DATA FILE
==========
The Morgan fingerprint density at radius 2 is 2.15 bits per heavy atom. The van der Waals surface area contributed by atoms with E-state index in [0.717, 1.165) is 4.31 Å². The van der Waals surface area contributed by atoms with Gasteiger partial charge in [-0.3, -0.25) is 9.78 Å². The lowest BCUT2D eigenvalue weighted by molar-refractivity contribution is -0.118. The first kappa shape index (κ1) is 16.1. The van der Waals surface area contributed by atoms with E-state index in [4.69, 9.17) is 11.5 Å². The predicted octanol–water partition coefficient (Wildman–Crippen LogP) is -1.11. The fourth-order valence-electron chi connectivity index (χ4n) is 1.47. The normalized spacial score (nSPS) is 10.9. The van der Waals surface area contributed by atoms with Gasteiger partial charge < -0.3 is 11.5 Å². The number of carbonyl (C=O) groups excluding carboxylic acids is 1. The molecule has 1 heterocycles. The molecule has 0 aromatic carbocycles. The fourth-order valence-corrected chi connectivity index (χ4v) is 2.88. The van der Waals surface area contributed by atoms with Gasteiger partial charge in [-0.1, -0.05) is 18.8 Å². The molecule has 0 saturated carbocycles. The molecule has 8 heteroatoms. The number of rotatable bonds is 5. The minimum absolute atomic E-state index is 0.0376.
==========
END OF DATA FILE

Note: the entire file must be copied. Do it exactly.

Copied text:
The Morgan fingerprint density at radius 2 is 2.15 bits per heavy atom. The van der Waals surface area contributed by atoms with E-state index in [0.717, 1.165) is 4.31 Å². The van der Waals surface area contributed by atoms with Gasteiger partial charge in [-0.3, -0.25) is 9.78 Å². The lowest BCUT2D eigenvalue weighted by molar-refractivity contribution is -0.118. The first kappa shape index (κ1) is 16.1. The van der Waals surface area contributed by atoms with E-state index in [4.69, 9.17) is 11.5 Å². The predicted octanol–water partition coefficient (Wildman–Crippen LogP) is -1.11. The fourth-order valence-electron chi connectivity index (χ4n) is 1.47. The normalized spacial score (nSPS) is 10.9. The van der Waals surface area contributed by atoms with Gasteiger partial charge < -0.3 is 11.5 Å². The number of carbonyl (C=O) groups excluding carboxylic acids is 1. The molecule has 1 heterocycles. The molecule has 0 aromatic carbocycles. The fourth-order valence-corrected chi connectivity index (χ4v) is 2.88. The van der Waals surface area contributed by atoms with Gasteiger partial charge in [-0.1, -0.05) is 18.8 Å². The molecule has 0 saturated carbocycles. The molecule has 8 heteroatoms. The number of rotatable bonds is 5. The minimum absolute atomic E-state index is 0.0376.